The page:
I attended the 23rd annual IATEFL-H (as in Hungary) conference in Budapest last month and after the conference I was thinking about what I do to try to get the most out of the conferences I attend. I wonder if you do similarly? In any case, here’s my (suggested) hit list:
- Study the conference programme beforehand if possible and pencil-in/pre-select the sessions you think you might want to attend. Once you arrive at the conference and after registering et al, you are often all of the sudden caught up in meeting old friends and making new acquaintances and might not have the time to properly study the programme before the actual conference rush starts.
- Attend all the plenaries and key note talks not only because these are usually given by leading figures and authorities in our (or other) fields, but also—and perhaps more importantly—because they (should) aim to give a wider pedagogical perspective on what’s happening in our profession.
- Choose carefully among the concurrent talks and workshops. I usually look first at the title of the session and then see if I know the presenter and/or their teaching affiliation or situation. But before making my final choice, I read the abstract closely to see if it corresponds to what I’m looking for.
- Attend a session just for yourself. I always try to attend at least one session during a conference on a subject or area which I might not be presently professionally involved with but which interests me just from a personal point of view.
- Network! Whether you attend conferences with colleagues or go all on your lonesome, try to meet and talk with as many people as possible during the conference (including at the receptions, entertainment evenings, gala dinners, organised outings et al) and exchange business cards, e-mail addresses, social media links. You know, during pair work activities in my talks at conferences I ask participants to ‘talk with someone you don’t know’ exactly for that reason.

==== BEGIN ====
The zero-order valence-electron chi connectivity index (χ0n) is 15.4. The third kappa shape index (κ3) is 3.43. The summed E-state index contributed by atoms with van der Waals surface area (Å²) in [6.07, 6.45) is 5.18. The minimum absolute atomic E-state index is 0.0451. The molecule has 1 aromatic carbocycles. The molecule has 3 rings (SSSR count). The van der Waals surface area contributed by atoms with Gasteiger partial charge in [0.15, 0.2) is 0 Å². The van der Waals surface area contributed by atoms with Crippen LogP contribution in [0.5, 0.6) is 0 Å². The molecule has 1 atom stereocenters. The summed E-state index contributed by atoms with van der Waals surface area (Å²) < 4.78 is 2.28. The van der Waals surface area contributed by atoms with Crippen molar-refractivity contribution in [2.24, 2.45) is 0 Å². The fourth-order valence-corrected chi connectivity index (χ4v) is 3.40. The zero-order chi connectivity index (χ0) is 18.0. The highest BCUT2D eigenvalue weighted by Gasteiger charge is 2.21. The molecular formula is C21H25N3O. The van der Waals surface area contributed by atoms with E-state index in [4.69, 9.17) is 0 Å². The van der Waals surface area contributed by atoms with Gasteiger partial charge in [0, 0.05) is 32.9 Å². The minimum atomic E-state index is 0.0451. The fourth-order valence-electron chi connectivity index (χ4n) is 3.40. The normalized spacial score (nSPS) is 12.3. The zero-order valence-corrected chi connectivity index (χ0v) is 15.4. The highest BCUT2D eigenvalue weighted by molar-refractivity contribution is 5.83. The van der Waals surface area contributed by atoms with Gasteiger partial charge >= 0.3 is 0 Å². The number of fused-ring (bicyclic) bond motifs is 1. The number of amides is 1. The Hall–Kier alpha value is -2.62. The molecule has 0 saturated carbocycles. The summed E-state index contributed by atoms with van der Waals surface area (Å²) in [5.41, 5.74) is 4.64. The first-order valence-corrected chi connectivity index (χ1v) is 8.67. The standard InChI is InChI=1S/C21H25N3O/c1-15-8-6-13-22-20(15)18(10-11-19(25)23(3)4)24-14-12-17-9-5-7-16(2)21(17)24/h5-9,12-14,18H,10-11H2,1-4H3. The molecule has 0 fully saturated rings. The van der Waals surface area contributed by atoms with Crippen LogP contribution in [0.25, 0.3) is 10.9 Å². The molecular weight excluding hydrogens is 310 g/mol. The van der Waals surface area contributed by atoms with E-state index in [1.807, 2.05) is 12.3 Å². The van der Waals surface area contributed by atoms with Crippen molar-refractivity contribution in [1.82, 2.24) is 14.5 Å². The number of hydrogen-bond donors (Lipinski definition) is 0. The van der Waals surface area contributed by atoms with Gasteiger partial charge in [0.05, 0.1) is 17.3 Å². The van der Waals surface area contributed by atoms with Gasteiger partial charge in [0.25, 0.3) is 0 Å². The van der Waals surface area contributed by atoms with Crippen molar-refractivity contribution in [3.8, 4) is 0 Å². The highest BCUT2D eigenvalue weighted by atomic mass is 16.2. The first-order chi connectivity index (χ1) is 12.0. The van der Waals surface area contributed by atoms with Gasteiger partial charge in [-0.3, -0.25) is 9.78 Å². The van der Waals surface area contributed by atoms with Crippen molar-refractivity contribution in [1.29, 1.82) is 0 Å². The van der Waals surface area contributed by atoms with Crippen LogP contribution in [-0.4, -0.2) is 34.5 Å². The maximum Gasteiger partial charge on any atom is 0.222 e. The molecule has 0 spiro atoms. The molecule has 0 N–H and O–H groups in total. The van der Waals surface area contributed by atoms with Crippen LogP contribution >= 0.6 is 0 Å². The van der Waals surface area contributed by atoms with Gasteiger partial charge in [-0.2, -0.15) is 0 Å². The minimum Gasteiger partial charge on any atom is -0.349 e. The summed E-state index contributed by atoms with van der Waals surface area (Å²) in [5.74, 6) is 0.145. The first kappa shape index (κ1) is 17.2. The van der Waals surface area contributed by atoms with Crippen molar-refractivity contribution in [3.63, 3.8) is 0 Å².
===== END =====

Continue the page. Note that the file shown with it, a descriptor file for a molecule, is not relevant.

- Visit—and re-visit—the exhibition area to get information and browse at the stands of the exam boards and publishers. You might find a new title you didn’t know about or get a special price on a book you’ve always wanted. Or you might have a complaint or request to make or a question to be answered. And there are usually freebies to take away: inspection copies, catalogues, pens, notepads, posters, badges etc.
- Thank the conference organisers at the end of the conference. It takes a lot of time and work to organise a conference and, even if their conference wasn’t perfect (Hey, nothing is.), the organisers deserve—and will appreciate—some praise and a real or virtual pat on the back.
BTW: IATEFL-H was great! … as I told the organisers J
Gary Anderson, Cambridge English International Teacher Trainer